The IoT has become a persistent theme in telecoms industry conversations. Strategic plans for operators incorporate it, and for some operators (including Orange, Verizon and Vodafone), the IoT is of central importance.
The worldwide mobile telecoms industry is forecast to grow at a minuscule 1% CAGR between 2016 and 2025, but Analysys Mason calculates that revenue from IoT solutions enabled by mobile operators (total spend, including devices, applications and connectivity, on IoT devices with a SIM) will exceed $200 billion in 2025 at CAGR of 18%. This is equivalent to 22% of total spend on mobile services worldwide ($888 billion) for the same year.
However, IoT connectivity revenue will only reach $28 billion by 2025, representing just 3% of worldwide mobile telecoms revenue. If the IoT is to become a new growth area within the telecoms industry, it will need to contribute significantly more revenue than connectivity alone can generate.
While connectivity represents a small proportion of total spend on IoT solutions enabled by mobile operators, by 2025, revenue from application development and enablement will represent $123 billion, and hardware will account for $50 billion. To capture a larger share of hardware or application revenue, mobile operators should consider the following strategies:
Create an independent entity to target IoT opportunities independently of the legacy business. Its performance metrics should be commensurate with a new growth area, and it should be granted autonomy for investment decisions (for example, Bouygues Telecom and Vodacom have demonstrated how operators can use separate units to develop IoT solutions).
Build platforms and enablers to operate in new areas of the value chain. Some operators have separate R&D and ICT divisions that target specific industry sectors. Deutsche Telekom’s ICT business, T-Systems, developed a healthcare platform (e-Health Connect), which supports IoT applications such as remote patient monitoring. Verizon developed ThingSpace, and Indosat has developed NexThing: both are developer ecosystems.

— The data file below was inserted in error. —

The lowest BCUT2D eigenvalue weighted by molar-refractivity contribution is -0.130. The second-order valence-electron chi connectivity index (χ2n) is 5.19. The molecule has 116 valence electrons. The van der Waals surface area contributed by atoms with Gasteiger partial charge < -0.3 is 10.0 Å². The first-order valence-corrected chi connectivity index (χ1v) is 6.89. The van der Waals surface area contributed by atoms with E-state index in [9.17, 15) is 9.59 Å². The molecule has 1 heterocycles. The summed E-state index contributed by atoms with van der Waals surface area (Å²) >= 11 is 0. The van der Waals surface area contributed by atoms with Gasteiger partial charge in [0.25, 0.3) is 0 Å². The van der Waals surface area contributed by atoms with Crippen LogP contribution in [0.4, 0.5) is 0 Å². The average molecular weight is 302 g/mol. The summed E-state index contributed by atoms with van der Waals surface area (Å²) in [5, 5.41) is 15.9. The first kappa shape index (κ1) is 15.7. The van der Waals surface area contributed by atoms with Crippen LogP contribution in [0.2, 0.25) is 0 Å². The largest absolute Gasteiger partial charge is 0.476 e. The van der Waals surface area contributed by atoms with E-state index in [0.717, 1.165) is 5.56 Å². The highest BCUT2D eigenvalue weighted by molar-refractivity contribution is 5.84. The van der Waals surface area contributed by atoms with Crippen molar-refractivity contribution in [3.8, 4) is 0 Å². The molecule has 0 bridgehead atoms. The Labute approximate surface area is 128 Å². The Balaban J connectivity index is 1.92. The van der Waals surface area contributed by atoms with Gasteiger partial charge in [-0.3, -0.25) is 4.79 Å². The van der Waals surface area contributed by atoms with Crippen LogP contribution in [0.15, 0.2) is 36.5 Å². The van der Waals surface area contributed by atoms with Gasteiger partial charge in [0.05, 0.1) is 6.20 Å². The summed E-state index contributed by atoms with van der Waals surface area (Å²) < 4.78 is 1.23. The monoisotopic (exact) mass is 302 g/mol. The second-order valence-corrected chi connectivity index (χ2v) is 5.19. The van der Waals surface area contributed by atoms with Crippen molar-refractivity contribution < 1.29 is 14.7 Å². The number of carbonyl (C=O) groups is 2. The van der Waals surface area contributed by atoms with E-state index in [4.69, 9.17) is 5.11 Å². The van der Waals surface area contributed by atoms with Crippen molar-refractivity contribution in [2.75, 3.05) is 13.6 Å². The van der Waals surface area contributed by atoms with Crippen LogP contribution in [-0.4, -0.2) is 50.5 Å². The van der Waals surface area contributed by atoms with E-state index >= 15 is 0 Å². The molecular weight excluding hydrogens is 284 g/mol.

Foster partnerships to bring IoT propositions to market. Even operators with an established IT division (like Deutsche Telkom) depend on partnerships for certain components. Most operators must build partnerships to enter new areas of the value chain, either in capabilities such as application enablement-platforms, or by bringing end-to-end solutions to market.
Make bold moves in investment and acquisition. Mobile operators have been relatively cautious in terms of acquisition in the IoT space. There have been a couple of major exceptions: Vodafone acquired Cobra to compete in every part of the automotive IoT value chain. Similarly, Verizon made a spate of high-profile acquisitions totaling $3.5 billion to compete in fleet management. On a smaller scale, Telia has invested in Springworks to enable its connected car platform, and it recently acquired Faltcom to compete in smart-city applications.
The IoT currently represents a tiny share of operator revenue-even for operators with a large IoT business. For example, Vodafone reported that the IoT accounted for only 1.3% of its revenue in 3Q 2016, and Verizon reported that the IoT accounted for only 0.8% of its revenue in 4Q 2016.
For the IoT to grow to a sizable share of revenue and be considered an important driver for growth, operators must capture some of the $123 billion application revenue or $50 billion hardware revenue that we forecast for 2025. Addressing these areas of the value chain will require significant investment and carries a higher risk of failure.
EBIT margins which are relatively high for connectivity at around 10% will likely be lower in these areas. However, if operators want to remain visible in IoT and develop strong revenue streams, they will need to increase their appetite for risk and invest accordingly.
Michele Mackenzie is a principal analyst and Tom Rebbeck is research director for enterprise and IoT at Analysys Mason
This article was first published in Telecom Asia May-June 2017 Issue